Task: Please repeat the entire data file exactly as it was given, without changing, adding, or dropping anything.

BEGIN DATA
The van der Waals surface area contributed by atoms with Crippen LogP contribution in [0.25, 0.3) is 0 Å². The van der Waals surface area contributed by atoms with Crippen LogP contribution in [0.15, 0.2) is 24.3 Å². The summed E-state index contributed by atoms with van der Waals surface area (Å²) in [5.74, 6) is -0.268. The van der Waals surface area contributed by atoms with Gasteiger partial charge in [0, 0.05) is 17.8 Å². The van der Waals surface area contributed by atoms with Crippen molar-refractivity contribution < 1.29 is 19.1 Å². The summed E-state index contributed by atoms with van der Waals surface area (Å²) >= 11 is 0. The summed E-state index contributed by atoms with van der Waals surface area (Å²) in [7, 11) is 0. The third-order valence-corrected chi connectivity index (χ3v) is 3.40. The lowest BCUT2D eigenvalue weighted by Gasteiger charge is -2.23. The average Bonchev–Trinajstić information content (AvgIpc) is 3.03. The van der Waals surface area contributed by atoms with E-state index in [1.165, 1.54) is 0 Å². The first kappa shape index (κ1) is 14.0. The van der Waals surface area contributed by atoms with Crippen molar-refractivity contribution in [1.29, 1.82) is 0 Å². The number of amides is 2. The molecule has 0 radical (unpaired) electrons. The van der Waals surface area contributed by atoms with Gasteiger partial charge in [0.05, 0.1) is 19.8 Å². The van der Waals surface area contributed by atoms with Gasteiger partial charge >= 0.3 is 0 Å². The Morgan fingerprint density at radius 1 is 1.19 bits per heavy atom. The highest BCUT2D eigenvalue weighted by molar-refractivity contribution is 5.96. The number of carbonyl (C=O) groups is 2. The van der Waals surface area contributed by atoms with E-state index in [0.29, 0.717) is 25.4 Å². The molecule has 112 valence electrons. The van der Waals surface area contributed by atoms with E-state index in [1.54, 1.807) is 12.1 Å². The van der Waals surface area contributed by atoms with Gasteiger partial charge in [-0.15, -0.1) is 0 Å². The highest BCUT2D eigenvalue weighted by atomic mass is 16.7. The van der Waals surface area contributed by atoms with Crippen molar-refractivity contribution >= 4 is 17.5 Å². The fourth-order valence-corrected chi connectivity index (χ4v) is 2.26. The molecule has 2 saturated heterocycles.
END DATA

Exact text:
The van der Waals surface area contributed by atoms with Crippen LogP contribution in [0.25, 0.3) is 0 Å². The van der Waals surface area contributed by atoms with Crippen LogP contribution in [0.15, 0.2) is 24.3 Å². The summed E-state index contributed by atoms with van der Waals surface area (Å²) in [5.74, 6) is -0.268. The van der Waals surface area contributed by atoms with Gasteiger partial charge in [0, 0.05) is 17.8 Å². The van der Waals surface area contributed by atoms with Crippen molar-refractivity contribution < 1.29 is 19.1 Å². The summed E-state index contributed by atoms with van der Waals surface area (Å²) >= 11 is 0. The summed E-state index contributed by atoms with van der Waals surface area (Å²) in [7, 11) is 0. The third-order valence-corrected chi connectivity index (χ3v) is 3.40. The lowest BCUT2D eigenvalue weighted by Gasteiger charge is -2.23. The average Bonchev–Trinajstić information content (AvgIpc) is 3.03. The van der Waals surface area contributed by atoms with E-state index in [1.165, 1.54) is 0 Å². The first kappa shape index (κ1) is 14.0. The van der Waals surface area contributed by atoms with Crippen molar-refractivity contribution in [1.29, 1.82) is 0 Å². The number of amides is 2. The molecule has 0 radical (unpaired) electrons. The van der Waals surface area contributed by atoms with Gasteiger partial charge in [0.05, 0.1) is 19.8 Å². The van der Waals surface area contributed by atoms with Gasteiger partial charge >= 0.3 is 0 Å². The Morgan fingerprint density at radius 1 is 1.19 bits per heavy atom. The highest BCUT2D eigenvalue weighted by molar-refractivity contribution is 5.96. The number of carbonyl (C=O) groups is 2. The van der Waals surface area contributed by atoms with E-state index in [0.29, 0.717) is 25.4 Å². The molecule has 112 valence electrons. The van der Waals surface area contributed by atoms with E-state index in [1.54, 1.807) is 12.1 Å². The van der Waals surface area contributed by atoms with Gasteiger partial charge in [-0.15, -0.1) is 0 Å². The highest BCUT2D eigenvalue weighted by atomic mass is 16.7. The van der Waals surface area contributed by atoms with Crippen molar-refractivity contribution >= 4 is 17.5 Å². The fourth-order valence-corrected chi connectivity index (χ4v) is 2.26. The molecule has 2 saturated heterocycles.